We all know that executing a Last Will and Testament is the very least we should do before we die, but what happens when a Will is contested? For beloved actor and comedian Sherman Hemsley, it means that he remains on ice while his Will is contested.
Best known for his role as George Jefferson, the “movin’ on up” actor apparently cannot move on up until a court decides whether the Will presented to the court was really signed by him. Hemsley died on July 24th and a Will was presented to the appropriate court shortly after his death by longtime companion Flora Enchinton. Under the terms of that Will, Hemsley’s estate, valued at about $50,000, was left to her. The Will was purportedly signed six weeks prior to his death. Shortly thereafter, a man from Philadelphia appeared and claimed to be Hemsley’s brother., although no one seems to know who he is. The man also claims that the Will filed with the court was not made by Hemsley.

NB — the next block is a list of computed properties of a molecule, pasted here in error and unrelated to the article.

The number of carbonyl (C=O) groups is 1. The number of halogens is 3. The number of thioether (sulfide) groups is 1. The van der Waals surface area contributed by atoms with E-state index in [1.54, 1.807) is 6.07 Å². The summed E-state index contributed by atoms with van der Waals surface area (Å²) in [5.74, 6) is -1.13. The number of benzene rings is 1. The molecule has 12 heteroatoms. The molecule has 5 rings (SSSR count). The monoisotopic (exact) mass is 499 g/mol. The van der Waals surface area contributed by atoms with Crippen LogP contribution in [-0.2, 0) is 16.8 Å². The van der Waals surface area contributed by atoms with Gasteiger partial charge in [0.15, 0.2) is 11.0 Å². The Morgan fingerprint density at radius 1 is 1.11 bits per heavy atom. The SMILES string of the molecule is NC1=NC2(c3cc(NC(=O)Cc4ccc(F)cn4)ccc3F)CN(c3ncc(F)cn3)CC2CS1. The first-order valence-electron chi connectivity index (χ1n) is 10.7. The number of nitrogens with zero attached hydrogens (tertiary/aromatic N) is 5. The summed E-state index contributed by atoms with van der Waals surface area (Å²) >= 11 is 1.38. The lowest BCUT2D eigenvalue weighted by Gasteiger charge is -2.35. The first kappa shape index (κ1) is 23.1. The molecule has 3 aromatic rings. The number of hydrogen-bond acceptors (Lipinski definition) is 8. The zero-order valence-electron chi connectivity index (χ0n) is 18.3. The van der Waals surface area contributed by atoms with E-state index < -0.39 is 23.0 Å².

Unfortunately, this means that Hemsley’s body remains on ice at the funeral home in El Paso,Texas while the court decides whether or not the Will filed by Enchinton is, in fact, Hemsley’s. While even the most well planned estate plan cannot prevent all claims against the estate, a well planned and executed estate plan can certainly make it much easier for a court to make a decision when a challenge is filed. Talk to your estate planning attorney today about your estate plan and how you can guard against frivolous claims.
The Law Offices of Barton P. Levine is a member of the American Academy of Estate Planning Attorneys.